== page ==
Saturday, January 12, 2008

Commentary: A great start. A great question.

I am thrilled to have found other Latter-Day Saints who share my interest in sustainability. Thanks to all who have commented and visited my blog! Lets keep things going...

A great (large) question: How can we go from "preaching to the choir" to changing attitudes, practice, and convention? Maybe too large a question for a month-old blog, but I'm shooting for the stars. A quote to consider:

"Once people begin to acquire and enjoy and take for granted and waste surplus resources and space as a routine part of their lives, and to view them as a sign of God's favor, then it takes a genius to make a career -let alone create a culture- on the basis of agreeing to limits."
-William Appleman Williams

Any geniuses out there?

By the way, Latter-Day Prophets have made observations similar to William Appleman Williams.


Anonymous said...

I just came from the Green Mormon Architect blog, saw your comment and followed the link here. It is a breath of fresh air to see more LDS thinking "sustainability." I've listed some sustainability resources on a forum I created called the Establishment of Zion Think Tank that perhaps you haven't heard of. For example, one of them is called a BioHOME. Not the prettiest thing, but very, very interesting in its sustaining capabilities. Go to my blog and click the Establishment of Zion Think Tank link on the right side, then go into the Technologies section. I hope more LDS hop on this sustainability bandwagon.

green mormon architect said...

I think much of the environmental movement today is based on fear. Many people I speak with are scared, and that, in turn makes them angry. They fear that civilization will collapse because we have destroyed the planet. They may be right, but this is not what drives me to want to be sustainable. I think fear as a motivator turns off a lot of members of the Church, myself included. Just as fear is a low-priority motivator for following the commandments, the same is true for environmental stewardship. In my opinion we need to move away from fear if we’re going to have success changing attitudes in the LDS community.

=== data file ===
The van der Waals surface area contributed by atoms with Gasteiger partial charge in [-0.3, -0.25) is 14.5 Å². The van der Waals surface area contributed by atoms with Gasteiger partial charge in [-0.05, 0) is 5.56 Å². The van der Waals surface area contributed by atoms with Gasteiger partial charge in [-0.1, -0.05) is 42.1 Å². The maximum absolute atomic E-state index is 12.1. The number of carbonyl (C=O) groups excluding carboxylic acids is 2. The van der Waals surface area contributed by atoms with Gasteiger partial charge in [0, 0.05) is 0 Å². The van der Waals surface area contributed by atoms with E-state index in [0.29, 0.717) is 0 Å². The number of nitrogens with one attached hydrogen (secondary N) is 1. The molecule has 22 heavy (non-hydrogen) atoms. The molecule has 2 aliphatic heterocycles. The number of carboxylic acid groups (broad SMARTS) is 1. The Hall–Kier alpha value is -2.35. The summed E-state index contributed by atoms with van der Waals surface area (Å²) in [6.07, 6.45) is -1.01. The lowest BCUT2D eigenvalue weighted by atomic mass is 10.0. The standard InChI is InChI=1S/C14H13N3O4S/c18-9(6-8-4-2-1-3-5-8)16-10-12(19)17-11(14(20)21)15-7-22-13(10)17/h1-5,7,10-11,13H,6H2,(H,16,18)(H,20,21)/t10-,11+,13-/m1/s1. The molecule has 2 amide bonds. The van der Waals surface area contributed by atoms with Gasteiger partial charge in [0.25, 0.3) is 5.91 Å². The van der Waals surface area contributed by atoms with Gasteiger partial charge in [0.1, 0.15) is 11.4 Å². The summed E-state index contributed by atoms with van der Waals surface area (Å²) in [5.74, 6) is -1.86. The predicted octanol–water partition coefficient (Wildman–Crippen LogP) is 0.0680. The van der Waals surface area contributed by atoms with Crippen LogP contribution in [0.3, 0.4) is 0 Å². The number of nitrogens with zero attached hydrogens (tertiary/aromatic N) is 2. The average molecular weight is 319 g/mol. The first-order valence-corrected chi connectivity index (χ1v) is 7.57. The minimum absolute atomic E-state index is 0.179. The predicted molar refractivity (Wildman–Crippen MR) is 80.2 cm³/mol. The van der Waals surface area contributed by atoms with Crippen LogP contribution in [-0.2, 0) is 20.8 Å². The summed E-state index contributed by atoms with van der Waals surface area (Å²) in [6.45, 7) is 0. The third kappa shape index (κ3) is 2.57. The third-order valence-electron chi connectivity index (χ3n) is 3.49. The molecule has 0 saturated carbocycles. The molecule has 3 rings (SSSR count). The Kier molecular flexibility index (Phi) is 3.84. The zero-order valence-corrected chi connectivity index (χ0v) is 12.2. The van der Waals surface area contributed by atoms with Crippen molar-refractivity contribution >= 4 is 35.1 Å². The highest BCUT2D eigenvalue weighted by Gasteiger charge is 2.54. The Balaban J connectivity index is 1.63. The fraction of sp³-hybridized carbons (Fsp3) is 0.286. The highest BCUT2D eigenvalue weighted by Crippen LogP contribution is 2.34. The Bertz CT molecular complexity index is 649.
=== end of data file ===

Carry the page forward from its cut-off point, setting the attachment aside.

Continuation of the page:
Walt & Jean said...

I want to coil some black hose, connect it to a water source, and put it on my house facing the sun. Why isn't there a simpler and cheaper way to do solar heating? Half the problem for me going greener is it costs too much.

Latter-Day Sustainablist said...

ldsanarchy -thanks for stopping by and commenting. I too hope more Saints hop on the sustainability wagon- hence the blog!

GMA -I concur that much of the movement is based on fear and guilt, and that these are poor motivators.
A read an article recently that addressed the downsides of environmental guilt-trips.

W&J -I have two responses to your question of cost.

1. The first is to consume less. This is a green action that actually saves money. Sometimes easier said than done. Maybe put a sign by your fridge ;)

2. Elder Snow told us in the October general conference "It is better to do even things of little consequence than to do nothing at all."

Mellifera said...

Going green, in a lot of ways, is a lot like coming to Jesus. (In terms of mental process- not eternal ramifications on one's soul.)

CS Lewis went off on this one quite a bit. Before you come to Jesus, you do have to have a reason to do so: ie, a conviction that something is wrong and needs fixing. You do have to have some, say, godly sorrow, before the change is going to happen. Hence fire-and-brimstone preaching, and the environmentalists who love to spout off stats on what's going wrong and after a while you start to feel kinda helpless and paralyzed and despondent. (At least, that's what happens to me.)

But fear does not equal repentance! Nay- coming to Jesus is repentance. Taking some action against the problems is going to fix the problems, not repeating them endlessly to each other until you all turn into nervous puddles of organically-grown goo. Environmentalism right now is a lot like a fire-and-brimstone preacher who forgets to include the altar call (that's the "Come up and git saved!" part) at the end. There's a got shot he'll turn a lot of people against religion altogether, and in any case nobody's gonna go to his Bible camp.

Long story short, with all the sustainable things that we *can* do, we should talk about them more. And do them, so other folks just might feel more comfortable adopting them. I'm glad that environmentalism is no longer for "those" people. (Though pretty alarmed at how much of it is just buying "green" products that are marked up way beyond their actual worth... there's a whole rant
about pricing anti-consumerism out of the market waiting to happen right there.)